Sheep in the City
Amy and Scott Manko of Ross Farm Fibers have been spreading woolly cheer at fiber festivals and conferences for several years. They are known for the amazing collection of breed-specific fibers and yarns that are created using wool from their Pennsylvania flock. The first time I stepped into the wool-scented Ross Farm booth was in 2013 at the Eastern Great Lakes Fiber Conference, and I’ve followed their adventures ever since.
Creating markets for rare and heritage-breed sheep can be a challenge. Amy and Scott started with a small flock of Leicester Longwools in 2008 and have since added nine more breeds. The flock continues to grow, as does the diversity of products the farm offers.
An important part of sharing rare breed wools is getting it into the hands of fiber artists. Recently, Ross Farm headed to fibre space™, a LYS in Alexandria, Virginia, for a weekend pop-up shop. This was the second year that the farm was hosted by the popular yarn and fiber shop. Amy said, “We always have a great day when we get to talk to folks about our sheep! We had lots of people stop to chat about our wool, and one lady thanked the shop owner for hosting us and supporting what we’re trying to do with these rare sheep.”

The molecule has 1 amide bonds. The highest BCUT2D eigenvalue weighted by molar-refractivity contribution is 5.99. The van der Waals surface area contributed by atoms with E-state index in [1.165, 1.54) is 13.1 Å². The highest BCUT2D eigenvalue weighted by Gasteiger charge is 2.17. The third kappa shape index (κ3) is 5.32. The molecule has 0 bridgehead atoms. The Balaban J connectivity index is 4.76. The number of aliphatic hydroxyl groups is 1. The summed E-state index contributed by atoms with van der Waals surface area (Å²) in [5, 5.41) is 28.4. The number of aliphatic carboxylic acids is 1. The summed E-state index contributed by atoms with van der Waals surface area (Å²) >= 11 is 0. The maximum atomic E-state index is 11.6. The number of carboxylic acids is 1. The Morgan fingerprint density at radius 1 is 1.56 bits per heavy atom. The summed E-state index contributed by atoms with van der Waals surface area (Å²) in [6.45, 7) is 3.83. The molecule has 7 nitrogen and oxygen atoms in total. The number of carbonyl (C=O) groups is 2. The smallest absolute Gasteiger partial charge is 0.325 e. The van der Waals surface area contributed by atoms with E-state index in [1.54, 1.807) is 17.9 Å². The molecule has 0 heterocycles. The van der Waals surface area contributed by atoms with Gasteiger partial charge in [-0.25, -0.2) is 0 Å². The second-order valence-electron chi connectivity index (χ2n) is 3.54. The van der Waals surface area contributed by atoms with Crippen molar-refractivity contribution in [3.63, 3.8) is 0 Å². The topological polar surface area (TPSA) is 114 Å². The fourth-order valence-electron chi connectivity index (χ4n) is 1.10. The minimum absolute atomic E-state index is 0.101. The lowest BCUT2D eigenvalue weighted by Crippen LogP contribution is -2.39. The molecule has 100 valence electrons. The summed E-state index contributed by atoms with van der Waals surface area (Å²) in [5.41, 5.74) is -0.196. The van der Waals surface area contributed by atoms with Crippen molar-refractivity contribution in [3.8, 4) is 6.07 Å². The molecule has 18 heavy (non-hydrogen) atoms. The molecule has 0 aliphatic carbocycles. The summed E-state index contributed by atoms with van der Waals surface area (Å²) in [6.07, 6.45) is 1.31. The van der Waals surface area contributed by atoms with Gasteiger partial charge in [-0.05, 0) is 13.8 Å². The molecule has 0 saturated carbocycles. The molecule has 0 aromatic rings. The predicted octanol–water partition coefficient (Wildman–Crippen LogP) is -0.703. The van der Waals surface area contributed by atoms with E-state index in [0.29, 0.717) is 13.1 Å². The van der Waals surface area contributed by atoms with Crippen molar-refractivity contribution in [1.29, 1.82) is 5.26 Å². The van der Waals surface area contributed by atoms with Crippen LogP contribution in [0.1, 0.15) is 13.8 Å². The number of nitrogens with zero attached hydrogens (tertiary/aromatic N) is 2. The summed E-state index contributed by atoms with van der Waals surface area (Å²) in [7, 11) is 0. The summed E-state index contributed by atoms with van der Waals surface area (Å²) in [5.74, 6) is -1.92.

Danielle Romanetti of fibre space™ specializes in yarns and fibers from hand-dyed, independent, local, and domestic sources. This community of makers was established when Danielle was hosting fiber arts classes around the Washington, D.C. area in pop-up fashion. Knit-a-Gogo, Inc. coordinated classes that were held at coffee shops and libraries. The group grew, and the bricks-and-mortar fibre space™ was born. Learn more about the shop’s steady stream of great classes and events on Facebook.
You can keep up with Ross Farm on Facebook or take a stroll through their Etsy shop. Amy also has a few spots remaining in her Rare Gems breed discovery class at the Shenandoah Valley Fiber Fest September 23, 2016.